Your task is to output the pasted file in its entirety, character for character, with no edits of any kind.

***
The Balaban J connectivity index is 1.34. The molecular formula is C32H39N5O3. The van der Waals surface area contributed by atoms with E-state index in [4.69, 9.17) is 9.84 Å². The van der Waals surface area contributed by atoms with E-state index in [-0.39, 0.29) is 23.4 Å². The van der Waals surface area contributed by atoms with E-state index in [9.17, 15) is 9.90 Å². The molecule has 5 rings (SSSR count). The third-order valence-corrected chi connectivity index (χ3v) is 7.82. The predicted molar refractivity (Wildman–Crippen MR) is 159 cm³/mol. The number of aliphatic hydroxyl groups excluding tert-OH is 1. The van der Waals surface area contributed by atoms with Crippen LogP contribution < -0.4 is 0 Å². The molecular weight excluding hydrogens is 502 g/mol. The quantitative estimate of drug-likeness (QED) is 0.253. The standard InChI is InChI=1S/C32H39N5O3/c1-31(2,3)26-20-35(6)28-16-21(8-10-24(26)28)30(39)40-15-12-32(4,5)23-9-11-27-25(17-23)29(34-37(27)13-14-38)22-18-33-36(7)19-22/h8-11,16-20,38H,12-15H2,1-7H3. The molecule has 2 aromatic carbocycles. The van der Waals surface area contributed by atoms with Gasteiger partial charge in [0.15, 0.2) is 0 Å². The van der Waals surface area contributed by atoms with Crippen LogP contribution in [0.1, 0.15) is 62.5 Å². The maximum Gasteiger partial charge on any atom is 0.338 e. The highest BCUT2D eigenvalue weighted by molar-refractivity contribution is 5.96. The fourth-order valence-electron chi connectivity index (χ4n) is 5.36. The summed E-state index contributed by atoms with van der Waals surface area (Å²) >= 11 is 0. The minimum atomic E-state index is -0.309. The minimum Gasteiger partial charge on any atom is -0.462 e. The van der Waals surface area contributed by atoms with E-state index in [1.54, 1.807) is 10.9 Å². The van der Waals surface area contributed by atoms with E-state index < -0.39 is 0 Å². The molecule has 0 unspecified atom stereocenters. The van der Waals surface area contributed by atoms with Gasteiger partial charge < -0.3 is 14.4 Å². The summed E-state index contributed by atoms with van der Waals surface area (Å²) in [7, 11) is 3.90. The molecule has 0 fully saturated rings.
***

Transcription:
The Balaban J connectivity index is 1.34. The molecular formula is C32H39N5O3. The van der Waals surface area contributed by atoms with E-state index in [4.69, 9.17) is 9.84 Å². The van der Waals surface area contributed by atoms with E-state index in [-0.39, 0.29) is 23.4 Å². The van der Waals surface area contributed by atoms with E-state index in [9.17, 15) is 9.90 Å². The molecule has 5 rings (SSSR count). The third-order valence-corrected chi connectivity index (χ3v) is 7.82. The predicted molar refractivity (Wildman–Crippen MR) is 159 cm³/mol. The number of aliphatic hydroxyl groups excluding tert-OH is 1. The van der Waals surface area contributed by atoms with Crippen LogP contribution < -0.4 is 0 Å². The molecular weight excluding hydrogens is 502 g/mol. The quantitative estimate of drug-likeness (QED) is 0.253. The standard InChI is InChI=1S/C32H39N5O3/c1-31(2,3)26-20-35(6)28-16-21(8-10-24(26)28)30(39)40-15-12-32(4,5)23-9-11-27-25(17-23)29(34-37(27)13-14-38)22-18-33-36(7)19-22/h8-11,16-20,38H,12-15H2,1-7H3. The molecule has 2 aromatic carbocycles. The van der Waals surface area contributed by atoms with Gasteiger partial charge in [0.15, 0.2) is 0 Å². The van der Waals surface area contributed by atoms with Crippen LogP contribution in [0.1, 0.15) is 62.5 Å². The maximum Gasteiger partial charge on any atom is 0.338 e. The highest BCUT2D eigenvalue weighted by molar-refractivity contribution is 5.96. The fourth-order valence-electron chi connectivity index (χ4n) is 5.36. The summed E-state index contributed by atoms with van der Waals surface area (Å²) >= 11 is 0. The minimum atomic E-state index is -0.309. The minimum Gasteiger partial charge on any atom is -0.462 e. The van der Waals surface area contributed by atoms with E-state index in [1.54, 1.807) is 10.9 Å². The van der Waals surface area contributed by atoms with E-state index < -0.39 is 0 Å². The molecule has 0 unspecified atom stereocenters. The van der Waals surface area contributed by atoms with Gasteiger partial charge < -0.3 is 14.4 Å². The summed E-state index contributed by atoms with van der Waals surface area (Å²) in [7, 11) is 3.90. The molecule has 0 fully saturated rings.